Campaigners say European Union (EU) boats are wasting West Africa's rich fishing resources by discarding most of their catch.
Foreign boats have been fishing in Senegalese waters for more than 20 years, catching huge quantities of shrimp, tuna and now sardines. EU boats were among the first foreign vessels to obtain licences to fish off Senegal, but the situation soon became an unsustainable free-for-all, with industrial fishing destroying the country's most valuable resource. Foreign fishing methods soon began to destroy West Africa's delicate marine ecology. Brian O'Riordan, who works with a campaign group, the International Collective in Support of Fish Workers, based in Belgium, says "The ecosystem in tropical waters is very fragile, and very vulnerable to the industrial trawling techniques used by the EU. This has been described as being akin to clear-felling in a forest. They're catching everything now, the small fish, the uneconomic fish. So out of the catch they make, possibly they keep anything between 10 and 20%. But anything from 80-90% is chucked back in the water dead."
Deep fish 'trawled to oblivion' (BBC News, 18 February 2002)
Deep-sea trawlers are destroying populations of fish and other creatures in the ocean at an alarming rate, according to research presented at the American Association for the Advancement of Science annual meeting in Boston. Fishermen are now using military sonar to hunt in the deep ocean, but the slow life cycles of the species that live hundreds of metres below the surface mean their populations will collapse if they are exposed to industrial-scale exploitation. "In the deep sea, fishing gear is encountering species and habitats that are much less able to bounce back from the effects of fishing than those that live in the fast lane of the shallow seas," Dr Callum Roberts, from the University of York, UK, told the meeting.
"The pace of life in the deep sea is literally glacial. Species grow extremely slowly and they live to extraordinary ages, so, for example, the orange roughy can reach 150 years old and they don't reproduce until they are in their mid-20s to mid-30s."
Licensing fishing or introducing quota schemes to preserve stocks was unlikely to be effective, said Roberts. Marine reserves, he believes, are the only answer. "There is a worldwide scramble to exploit deep-sea fish. Forty percent of the world's trawling grounds are now waters that are deeper than the edge of the continental shelves... The early rewards from deep-sea fishing can be extremely high. The orange roughy fisheries that took off in the 1980s around seamounts in the waters off New Zealand and Australia were said to be producing catches of 60 tonnes from a 20 minute trawl. But the decline came very swiftly and today there is less than 20% of the roughy there were 10 or 15 years ago," Dr Roberts said.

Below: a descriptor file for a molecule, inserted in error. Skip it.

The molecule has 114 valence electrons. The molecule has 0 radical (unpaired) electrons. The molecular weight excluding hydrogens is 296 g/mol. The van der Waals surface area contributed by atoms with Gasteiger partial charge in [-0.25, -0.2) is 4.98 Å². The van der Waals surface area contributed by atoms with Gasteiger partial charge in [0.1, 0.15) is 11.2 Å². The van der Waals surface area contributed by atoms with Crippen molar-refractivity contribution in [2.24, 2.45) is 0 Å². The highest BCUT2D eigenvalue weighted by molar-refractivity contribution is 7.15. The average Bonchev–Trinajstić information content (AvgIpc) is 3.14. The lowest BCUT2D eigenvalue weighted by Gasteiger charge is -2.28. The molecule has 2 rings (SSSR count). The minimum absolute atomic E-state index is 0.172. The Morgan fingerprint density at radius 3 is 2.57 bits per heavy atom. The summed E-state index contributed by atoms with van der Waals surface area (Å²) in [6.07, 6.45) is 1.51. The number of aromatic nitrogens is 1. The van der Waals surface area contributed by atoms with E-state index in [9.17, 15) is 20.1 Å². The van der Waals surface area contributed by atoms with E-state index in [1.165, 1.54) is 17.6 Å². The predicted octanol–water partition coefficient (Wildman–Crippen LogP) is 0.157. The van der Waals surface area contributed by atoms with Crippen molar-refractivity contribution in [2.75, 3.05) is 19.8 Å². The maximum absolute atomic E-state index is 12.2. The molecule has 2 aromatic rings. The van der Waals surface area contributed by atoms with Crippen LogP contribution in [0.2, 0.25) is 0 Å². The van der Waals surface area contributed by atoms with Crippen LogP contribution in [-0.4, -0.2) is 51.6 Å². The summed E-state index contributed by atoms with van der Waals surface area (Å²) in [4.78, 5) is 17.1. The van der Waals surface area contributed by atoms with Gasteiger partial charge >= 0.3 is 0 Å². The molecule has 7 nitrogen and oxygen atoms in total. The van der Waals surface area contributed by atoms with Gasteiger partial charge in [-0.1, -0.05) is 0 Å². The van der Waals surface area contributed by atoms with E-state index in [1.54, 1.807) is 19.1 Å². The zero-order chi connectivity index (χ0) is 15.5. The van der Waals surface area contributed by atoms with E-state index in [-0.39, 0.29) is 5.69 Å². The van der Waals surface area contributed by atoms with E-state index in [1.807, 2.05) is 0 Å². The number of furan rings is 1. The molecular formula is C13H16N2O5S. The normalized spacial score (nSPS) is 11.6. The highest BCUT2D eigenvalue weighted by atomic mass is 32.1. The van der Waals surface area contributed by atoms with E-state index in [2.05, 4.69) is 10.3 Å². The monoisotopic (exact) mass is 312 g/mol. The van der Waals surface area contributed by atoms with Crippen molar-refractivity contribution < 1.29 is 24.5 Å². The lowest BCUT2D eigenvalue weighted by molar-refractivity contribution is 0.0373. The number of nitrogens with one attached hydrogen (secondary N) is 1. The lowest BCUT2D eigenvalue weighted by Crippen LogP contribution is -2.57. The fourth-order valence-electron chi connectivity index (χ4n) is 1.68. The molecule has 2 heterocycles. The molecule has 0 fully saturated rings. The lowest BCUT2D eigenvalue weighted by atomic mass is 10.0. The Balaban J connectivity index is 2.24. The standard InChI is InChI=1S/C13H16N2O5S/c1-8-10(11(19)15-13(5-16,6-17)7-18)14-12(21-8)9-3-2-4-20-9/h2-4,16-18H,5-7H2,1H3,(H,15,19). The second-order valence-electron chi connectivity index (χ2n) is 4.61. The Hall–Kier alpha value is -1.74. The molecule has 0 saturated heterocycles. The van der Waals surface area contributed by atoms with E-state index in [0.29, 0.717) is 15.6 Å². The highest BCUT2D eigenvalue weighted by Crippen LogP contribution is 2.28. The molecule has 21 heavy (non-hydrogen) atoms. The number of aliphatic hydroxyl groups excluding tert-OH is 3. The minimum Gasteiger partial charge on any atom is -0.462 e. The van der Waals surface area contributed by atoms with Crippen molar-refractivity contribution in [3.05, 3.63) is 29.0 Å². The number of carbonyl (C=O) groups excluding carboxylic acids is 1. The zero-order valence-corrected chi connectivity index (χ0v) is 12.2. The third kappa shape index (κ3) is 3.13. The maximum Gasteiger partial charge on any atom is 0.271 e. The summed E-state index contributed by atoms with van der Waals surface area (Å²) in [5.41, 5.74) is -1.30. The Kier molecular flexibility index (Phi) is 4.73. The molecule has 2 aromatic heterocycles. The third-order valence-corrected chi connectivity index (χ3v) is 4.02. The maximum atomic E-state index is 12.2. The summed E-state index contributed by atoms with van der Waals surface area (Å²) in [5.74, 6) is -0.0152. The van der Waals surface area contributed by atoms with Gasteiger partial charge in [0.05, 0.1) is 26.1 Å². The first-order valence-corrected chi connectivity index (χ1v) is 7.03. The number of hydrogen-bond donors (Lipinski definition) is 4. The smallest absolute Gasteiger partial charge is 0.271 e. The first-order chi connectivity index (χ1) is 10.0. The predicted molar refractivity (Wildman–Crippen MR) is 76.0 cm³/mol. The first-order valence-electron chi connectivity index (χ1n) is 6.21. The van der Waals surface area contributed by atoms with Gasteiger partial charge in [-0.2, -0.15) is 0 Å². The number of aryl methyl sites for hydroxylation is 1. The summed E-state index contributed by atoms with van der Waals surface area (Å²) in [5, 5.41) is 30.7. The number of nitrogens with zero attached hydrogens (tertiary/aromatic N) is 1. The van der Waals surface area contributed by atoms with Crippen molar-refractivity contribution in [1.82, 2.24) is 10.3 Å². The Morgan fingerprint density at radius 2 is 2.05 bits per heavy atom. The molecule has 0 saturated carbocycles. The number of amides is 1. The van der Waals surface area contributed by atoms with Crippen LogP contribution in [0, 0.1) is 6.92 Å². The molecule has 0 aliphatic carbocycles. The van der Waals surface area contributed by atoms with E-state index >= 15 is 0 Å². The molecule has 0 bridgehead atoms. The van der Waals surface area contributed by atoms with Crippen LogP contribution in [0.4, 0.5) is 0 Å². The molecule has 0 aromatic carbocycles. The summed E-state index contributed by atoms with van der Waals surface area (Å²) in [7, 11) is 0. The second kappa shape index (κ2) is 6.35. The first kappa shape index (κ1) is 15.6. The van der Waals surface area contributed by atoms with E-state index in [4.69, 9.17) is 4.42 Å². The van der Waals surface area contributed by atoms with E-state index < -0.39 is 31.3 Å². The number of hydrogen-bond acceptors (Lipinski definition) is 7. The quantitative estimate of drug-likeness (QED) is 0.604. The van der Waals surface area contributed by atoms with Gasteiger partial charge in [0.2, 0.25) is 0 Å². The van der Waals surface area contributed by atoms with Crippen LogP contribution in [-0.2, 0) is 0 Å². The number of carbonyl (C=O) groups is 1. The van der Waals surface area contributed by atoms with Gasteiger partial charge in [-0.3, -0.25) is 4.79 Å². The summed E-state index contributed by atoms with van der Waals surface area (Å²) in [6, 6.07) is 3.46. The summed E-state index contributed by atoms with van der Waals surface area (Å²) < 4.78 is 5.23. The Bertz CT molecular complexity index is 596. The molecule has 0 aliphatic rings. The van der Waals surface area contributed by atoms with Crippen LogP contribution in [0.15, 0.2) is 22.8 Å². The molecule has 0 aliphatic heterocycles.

The impact of fishing in the deep sea goes far beyond just removing the fish. Fisheries are concentrated into places that have the greatest biological significance; places like seamounts and canyon walls where materials that are wafted in on currents support rich communities of species - corals, sponges, seafans and hydroids. Deep-sea fishing is said to be inflicting terrible collateral damage on these species as trawl meshes plough through the water.
"Off the East Coast of North America bizarre and beautiful fields of glass sponges have been trawled to oblivion. In the Southern Ocean, 'lush forests' of invertebrates have been literally stripped from the top of seamounts by trawlers targeting orange roughy."
Study: No major role for fish in prevention of heart failure (Fars News Agency, 11/10/09)
A two-decade-long study in Rotterdam has indicated that despite common beliefs, consumption of fish plays no major role in the prevention of heart failure. Results from a large prospective population study, which was started in 1990 and involved all men and women over the age of 55 living in a suburb of Rotterdam, found no difference in the risk of developing heart failure between those who did eat fish and those who didn't. The study is in the October issue of the European Journal of Heart Failure. Even for a high daily fish consumption of more than 20 grams a day there appeared no added protection against heart failure.
Scientists fearful for fish stocks (The Age, 26 September 2009)
At a time of crashing wild fish stocks and wary consumers, a blue tick on a seafood label is becoming sales gold.
Australians can find the Marine Stewardship Council's tick for sustainable fishing on a tin of John West's Alaska pink salmon, or a yellow-eyed mullet lunch in the upmarket restaurant, Rockpool.
Globally, MSC-approved fisheries already catch more than 5 million tonnes of seafood. Such is its success that, with 50 fisheries certified, another 100 are in assessment.